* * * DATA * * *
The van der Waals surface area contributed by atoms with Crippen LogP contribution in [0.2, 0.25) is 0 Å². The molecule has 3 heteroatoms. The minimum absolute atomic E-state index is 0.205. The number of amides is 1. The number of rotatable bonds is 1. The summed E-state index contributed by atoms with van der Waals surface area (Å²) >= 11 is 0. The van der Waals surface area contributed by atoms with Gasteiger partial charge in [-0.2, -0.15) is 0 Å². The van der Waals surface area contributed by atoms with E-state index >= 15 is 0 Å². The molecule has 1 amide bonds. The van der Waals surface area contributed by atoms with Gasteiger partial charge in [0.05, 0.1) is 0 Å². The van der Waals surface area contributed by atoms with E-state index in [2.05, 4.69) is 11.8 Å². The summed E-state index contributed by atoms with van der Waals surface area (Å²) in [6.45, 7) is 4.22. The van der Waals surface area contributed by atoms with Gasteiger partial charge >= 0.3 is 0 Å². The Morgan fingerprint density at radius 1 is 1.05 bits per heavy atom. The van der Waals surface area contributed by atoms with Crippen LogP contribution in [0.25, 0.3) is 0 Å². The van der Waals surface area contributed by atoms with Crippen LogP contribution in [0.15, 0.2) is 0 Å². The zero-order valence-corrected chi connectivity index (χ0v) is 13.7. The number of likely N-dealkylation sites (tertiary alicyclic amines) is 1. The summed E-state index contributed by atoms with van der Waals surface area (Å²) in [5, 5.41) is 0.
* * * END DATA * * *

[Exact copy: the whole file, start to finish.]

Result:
The van der Waals surface area contributed by atoms with Crippen LogP contribution in [0.2, 0.25) is 0 Å². The molecule has 3 heteroatoms. The minimum absolute atomic E-state index is 0.205. The number of amides is 1. The number of rotatable bonds is 1. The summed E-state index contributed by atoms with van der Waals surface area (Å²) >= 11 is 0. The van der Waals surface area contributed by atoms with Gasteiger partial charge in [-0.2, -0.15) is 0 Å². The van der Waals surface area contributed by atoms with E-state index >= 15 is 0 Å². The molecule has 1 amide bonds. The van der Waals surface area contributed by atoms with Gasteiger partial charge in [0.05, 0.1) is 0 Å². The van der Waals surface area contributed by atoms with E-state index in [2.05, 4.69) is 11.8 Å². The summed E-state index contributed by atoms with van der Waals surface area (Å²) in [6.45, 7) is 4.22. The van der Waals surface area contributed by atoms with Gasteiger partial charge >= 0.3 is 0 Å². The Morgan fingerprint density at radius 1 is 1.05 bits per heavy atom. The van der Waals surface area contributed by atoms with Crippen LogP contribution in [0.25, 0.3) is 0 Å². The van der Waals surface area contributed by atoms with Crippen LogP contribution in [0.15, 0.2) is 0 Å². The zero-order valence-corrected chi connectivity index (χ0v) is 13.7. The number of likely N-dealkylation sites (tertiary alicyclic amines) is 1. The summed E-state index contributed by atoms with van der Waals surface area (Å²) in [5, 5.41) is 0.